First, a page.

Take the 2-minute tour ×
Stack Overflow is a question and answer site for professional and enthusiast programmers. It's 100% free, no registration required.

I can't figure out how to log into my account here on Stackoverflow, I find it a little confusing. Anyway, I've asked a question here about a problem I'm having:

Other Question

I've since found an open source project that does exactly what I need done but the code is PHP and while I can understand most of it there are bits I don't get. I'll post it here with my comments through it and if someone can add extra details that would be appreciated.

    public function productAttributeExists($attributesList, $currentProductAttribute = false)
    $result = Db::getInstance()->ExecuteS('SELECT pac.`id_attribute`, pac.`id_product_attribute`
    FROM `'._DB_PREFIX_.'product_attribute` pa
    LEFT JOIN `'._DB_PREFIX_.'product_attribute_combination` pac ON (pac.`id_product_attribute` = pa.`id_product_attribute`)
    WHERE pa.`id_product` = '.intval($this->id));

    if (!$result OR empty($result))
        return false;

    $productAttributes = array();
    foreach ($result AS $productAttribute)
        $productAttributes[$productAttribute['id_product_attribute']][] = $productAttribute['id_attribute'];

    foreach ($productAttributes AS $key => $productAttribute)
        if (sizeof($productAttribute) == sizeof($attributesList))
            $diff = false;
            for ($i = 0; $diff == false AND isset($productAttribute[$i]); $i++)
                if (!in_array($productAttribute[$i], $attributesList) OR $key == $currentProductAttribute)
                    $diff = true;
            if (!$diff)
                return true;
    return false;

Ok turns out I can't comment this code in Stackoverflow without it all going to formatting hell. So my understanding is this:

1) Get the Data 2) If the dataset is empty return false 3) New array called productAttributes 4) Loop through the dataset and populate the array 5) Not sure what this last section is doing, the section beginning 'foreach' is unclear to me.

Any tips appreciated. Incidentally, C# is my preferred language and the one I understand best.

share|improve this question

1 Answer 1

up vote 0 down vote accepted

This function, as it is named, is only supposed to check if a particular attribute list of a product exists and is the same as the one provided in the first parameter.

The last part is confusing, but it's iterating through all the attributes to see if any of the retrieved attributes are the same as the ones provided.

in a loop iteration:

  • it first tries to see if the provided attribute list is the same length as the one coming from the database - if not, it just goes to the next attribute list in the for loop
  • if the length of the lists is the same, then it will go through each attribute in the attribute list and see if there's something different amongst any of the elements.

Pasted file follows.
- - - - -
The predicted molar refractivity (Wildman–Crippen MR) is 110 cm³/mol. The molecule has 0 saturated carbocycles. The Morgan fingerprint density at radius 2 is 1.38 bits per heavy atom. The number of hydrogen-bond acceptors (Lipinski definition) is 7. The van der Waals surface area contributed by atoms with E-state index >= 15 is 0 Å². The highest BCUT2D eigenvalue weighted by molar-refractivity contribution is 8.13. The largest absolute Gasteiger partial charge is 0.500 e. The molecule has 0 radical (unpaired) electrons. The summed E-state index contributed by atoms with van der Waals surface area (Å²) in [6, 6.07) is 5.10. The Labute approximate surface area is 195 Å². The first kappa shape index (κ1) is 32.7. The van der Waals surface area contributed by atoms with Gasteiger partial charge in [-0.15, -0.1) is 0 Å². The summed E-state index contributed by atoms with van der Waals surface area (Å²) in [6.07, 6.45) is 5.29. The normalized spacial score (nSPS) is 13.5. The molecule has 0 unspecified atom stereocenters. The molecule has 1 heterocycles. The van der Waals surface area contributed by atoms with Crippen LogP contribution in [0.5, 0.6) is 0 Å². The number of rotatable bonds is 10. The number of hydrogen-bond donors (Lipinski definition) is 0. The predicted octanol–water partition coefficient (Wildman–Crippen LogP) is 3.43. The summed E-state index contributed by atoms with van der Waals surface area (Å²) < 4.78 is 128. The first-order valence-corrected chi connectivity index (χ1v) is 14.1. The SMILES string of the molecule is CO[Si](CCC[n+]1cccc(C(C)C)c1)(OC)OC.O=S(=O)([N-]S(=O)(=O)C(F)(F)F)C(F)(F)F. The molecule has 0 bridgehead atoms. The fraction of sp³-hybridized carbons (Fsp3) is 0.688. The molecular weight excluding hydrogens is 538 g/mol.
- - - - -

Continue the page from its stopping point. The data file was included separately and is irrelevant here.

The function isn't very optimal, btw.

share|improve this answer
Thanks, that was the gist of what I understood as well. Out of interest, in PHP the dollar sign is what you start variable declarations with, is that correct? Also, this line "foreach ($productAttributes AS $key => $productAttribute) " how does that translate to pseudocode / c#? Thanks! –  scaryjones Feb 21 '11 at 15:04
correct. PHP has this special type of array called a associative array, which is basically a named hashmap. foreach loops through each element in an array and the variable $key gets the value of the current element's hash (or index) and $value is the value of the current element you can also use foreach on a regular numerically-indexed array. –  arnorhs Feb 21 '11 at 15:24
Cool, very clear explanation thanks. Sorry to bother you again (or anyone else who wants to answer) but this line: foreach ($result AS $productAttribute) $productAttributes[$productAttribute['id_product_attribute']][] = $productAttribute['id_attribute']; Is that multidimensional array being populated? –  scaryjones Feb 21 '11 at 16:46
yes, exactly. It builds an array holding arrays of product attribute IDs, referenced by the ID of the attribute list. You're not bothering at all. –  arnorhs Feb 21 '11 at 21:13
Excellent, it's making a lot more sense now. One thing that puzzles me is how the array of productAttributeIds are being grouped, so to speak. By this I mean the query returns a list of productAttributeIds and attributeIds, a foreach goes through each of these and somehow knows to add all similar productattributeIds to one side of the multidimensional array and the corresponding attributeId to the other side of the array. It's confusing as I don't see any kind of where clause to dictate that grouping of the productattributeIds. –  scaryjones Feb 22 '11 at 12:17

Your Answer


By posting your answer, you agree to the privacy policy and terms of service.

Not the answer you're looking for? Browse other questions tagged or ask your own question.